When you hire a lawyer to represent you, it is important to have a clear written fee agreement. This agreement should spell out the cost of the legal representation, other expenses and cost of work to be done. This article will discuss aspects that should be found in a lawyer’s fee agreement – hourly fees.
Most of the disputes that exist between lawyers and clients are over money. Specifically, it is over how much money the client owes the lawyer. In order to avoid these problems states require that there be written fee agreements between lawyer and client. Whether it is a requirement or not in your state you should get a written record. This should show what you have agreed to pay the lawyer to clarify the agreement.
Elements that must be present in a fee agreement include the following:
- Litigation costs
- Other issues
Fees are generally structured in three ways; the client either pays:
- By the hour
- A flat fee
- A percentage of whatever they win in a lawsuit or settlement to the lawyer (contingency fees)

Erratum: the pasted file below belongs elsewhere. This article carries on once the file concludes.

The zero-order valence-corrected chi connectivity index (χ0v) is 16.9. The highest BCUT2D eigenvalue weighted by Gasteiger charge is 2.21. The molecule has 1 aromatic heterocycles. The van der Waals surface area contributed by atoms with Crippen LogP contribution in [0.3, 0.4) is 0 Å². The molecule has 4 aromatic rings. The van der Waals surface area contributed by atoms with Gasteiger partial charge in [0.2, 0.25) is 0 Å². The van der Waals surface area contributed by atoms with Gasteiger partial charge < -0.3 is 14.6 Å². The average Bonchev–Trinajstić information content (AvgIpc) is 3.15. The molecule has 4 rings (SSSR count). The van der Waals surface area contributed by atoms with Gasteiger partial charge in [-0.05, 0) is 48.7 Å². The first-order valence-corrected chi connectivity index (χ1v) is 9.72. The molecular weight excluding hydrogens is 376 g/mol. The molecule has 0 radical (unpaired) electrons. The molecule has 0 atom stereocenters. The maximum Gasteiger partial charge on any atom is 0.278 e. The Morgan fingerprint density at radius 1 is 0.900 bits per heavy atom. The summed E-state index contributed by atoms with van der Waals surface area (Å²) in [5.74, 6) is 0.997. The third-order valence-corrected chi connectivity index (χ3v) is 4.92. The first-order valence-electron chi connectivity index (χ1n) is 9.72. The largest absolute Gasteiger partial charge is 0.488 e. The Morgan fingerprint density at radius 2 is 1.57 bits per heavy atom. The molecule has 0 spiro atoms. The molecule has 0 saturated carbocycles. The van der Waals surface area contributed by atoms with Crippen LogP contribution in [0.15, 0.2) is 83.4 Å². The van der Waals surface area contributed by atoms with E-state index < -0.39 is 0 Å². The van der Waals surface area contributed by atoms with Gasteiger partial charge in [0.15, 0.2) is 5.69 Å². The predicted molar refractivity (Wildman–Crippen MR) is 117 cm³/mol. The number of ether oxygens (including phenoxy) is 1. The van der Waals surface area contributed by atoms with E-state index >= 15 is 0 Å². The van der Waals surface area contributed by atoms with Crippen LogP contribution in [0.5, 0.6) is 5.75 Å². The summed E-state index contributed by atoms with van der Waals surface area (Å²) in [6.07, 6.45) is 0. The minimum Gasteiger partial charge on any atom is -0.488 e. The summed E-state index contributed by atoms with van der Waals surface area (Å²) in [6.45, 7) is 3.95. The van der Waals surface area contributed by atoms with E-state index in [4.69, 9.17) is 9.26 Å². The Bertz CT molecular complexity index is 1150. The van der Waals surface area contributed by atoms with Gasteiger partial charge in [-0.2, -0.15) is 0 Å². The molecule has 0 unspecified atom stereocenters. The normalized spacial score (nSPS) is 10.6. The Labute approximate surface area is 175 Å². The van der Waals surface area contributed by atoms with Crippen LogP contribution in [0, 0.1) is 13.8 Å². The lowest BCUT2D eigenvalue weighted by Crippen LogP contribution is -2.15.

These are the most common form of payment for lawyers. Hourly rates often range from between $100 to $300 or even more. If the lawyer firm uses legal assistants (paralegals) the rate for their time is less than that of a lawyer. This is because paralegals are trained non-lawyers. The hourly rate for a paralegal may be about $50 to $75 per hour. If your fee agreement includes an hourly rate, it should set out the following: the
- hourly rate of the lawyer and any other person in the office who might work on the case
- frequency of you billing
- details to be included in your bill
- length of time you have to pay the bill
Where a retainer fee or deposit is required in advance, the amount should be included in the agreement.